I’m one of those people who likes to do the things they don’t like first…except when it comes to cleaning bathrooms. I put that off as long as possible. It struck me, though, as I was eating some Runts, that you can’t really do that with writing. As I was picking out all the bananas and oranges to eat first because I like them the least but feel bad just throwing them away, I had the thought that most of my least favorite parts of writing and publishing can’t really be done first just to get them out of the way.
My two least favorite parts of writing are editing and marketing. Editing, I just don’t like because it’s time consuming and annoying and I can never remember how to use a comma properly in every situation. Marketing is just plain tough and time consuming and will totally eat up your whole day if you let it.
In a perfect world, I could just do both of those first, get them out of the way, and then move on to the fun parts. Writing. I can do it with food and chores, so why not writing? Admittedly, it’s tough to edit something you haven’t written, and even though you can start to market a book before it’s published, you still have to have something concrete to market and know how to do it right.
So, how important is having a plan and sticking to it when writing?
Here are a few thoughts to consider:
The hardcore marketing will usually start once a publication date is finalized, but more general marketing needs to start 6-9 months pre-publication. How do you do that when you’re only on chapter 3?
Ask for input on social media.
- What do you think of these names for a (fill in the blank) type of character?
- Anyone live in ___________? What’s a great first date restaurant, unique location, bad area of town, etc.?
- Do you believe in ghosts/werewolves/demons?
Get them invested in the idea of your book before you ever even finish it. Make them a part of the writing process so they feel connected to it before they even read a single page. Just remember to include the title or working title in your posts.
Give readers sneak peeks.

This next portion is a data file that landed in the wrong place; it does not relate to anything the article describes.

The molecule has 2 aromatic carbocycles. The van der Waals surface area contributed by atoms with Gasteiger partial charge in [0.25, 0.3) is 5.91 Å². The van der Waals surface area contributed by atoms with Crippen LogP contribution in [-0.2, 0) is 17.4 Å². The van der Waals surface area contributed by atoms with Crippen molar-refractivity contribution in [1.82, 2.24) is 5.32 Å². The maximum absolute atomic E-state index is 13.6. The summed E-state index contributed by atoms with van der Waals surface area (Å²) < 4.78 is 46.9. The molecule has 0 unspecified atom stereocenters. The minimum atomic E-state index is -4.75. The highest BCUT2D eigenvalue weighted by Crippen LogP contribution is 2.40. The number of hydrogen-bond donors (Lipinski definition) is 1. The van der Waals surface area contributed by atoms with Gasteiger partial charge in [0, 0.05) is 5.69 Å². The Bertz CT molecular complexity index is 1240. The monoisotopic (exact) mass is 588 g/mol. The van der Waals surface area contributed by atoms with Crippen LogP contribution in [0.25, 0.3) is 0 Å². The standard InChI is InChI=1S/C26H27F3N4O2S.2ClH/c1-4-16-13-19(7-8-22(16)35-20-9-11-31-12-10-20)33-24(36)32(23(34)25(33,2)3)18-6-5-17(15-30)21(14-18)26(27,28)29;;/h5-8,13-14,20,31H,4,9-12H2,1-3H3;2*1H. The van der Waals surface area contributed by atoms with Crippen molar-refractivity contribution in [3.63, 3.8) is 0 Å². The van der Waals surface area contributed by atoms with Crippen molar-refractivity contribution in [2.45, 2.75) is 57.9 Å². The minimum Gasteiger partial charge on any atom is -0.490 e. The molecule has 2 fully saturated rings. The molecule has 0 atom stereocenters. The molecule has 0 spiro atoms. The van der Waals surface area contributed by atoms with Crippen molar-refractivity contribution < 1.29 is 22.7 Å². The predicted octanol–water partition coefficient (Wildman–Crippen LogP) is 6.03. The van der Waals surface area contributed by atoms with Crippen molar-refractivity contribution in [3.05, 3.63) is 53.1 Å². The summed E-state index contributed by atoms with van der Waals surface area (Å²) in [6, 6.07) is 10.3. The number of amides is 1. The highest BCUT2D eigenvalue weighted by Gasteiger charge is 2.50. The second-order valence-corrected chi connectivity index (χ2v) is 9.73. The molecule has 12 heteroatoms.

Post a short excerpt. Tell readers what your character said or did that made you cry/laugh/stare at your computer screen in shock. Make some promo teasers like the one below with interesting quotes or taglines that readers can share.
The more you get readers involved in the pre-publication process, the more excited they’ll be to finally get their hands on a copy once it’s released.
Tours, Guest Posts, etc.
On a more technical note, you also need to be setting up tours, guest posts, events, etc. well before the day your book is going to come out. Most good tour companies are booked at least two months out. Plan ahead.
Sadly, there’s really no way to knock out the editing before you actually do the writing. So, how do you stay on schedule with your writing? Everyone is different, but here are a few ideas that have worked for me and author friends I know.
- Deadlines: whether this is a deadline for finishing the book, a chapter, or section, sit down and give yourself a reasonable time period to accomplish a set amount of work. Mark it on your calendar.
- Writing Groups: Make yourself accountable to someone else. Readers can be great at keeping you on track when they’re waiting for a new book, but a writing group that meets regularly and requires you to have something for the other members to critique can help you stay on track.
- Daily/Weekly Goals: whether this is a word count goal, set amount of time, plan a time that you will use just for writing. Your creativity often needs to be trained to come out and play at certain times.
- Bribery: Seriously, this works. Give yourself a reason to meet your goal. Chocolate? Shoes? A night out? Whatever motivates you, use it.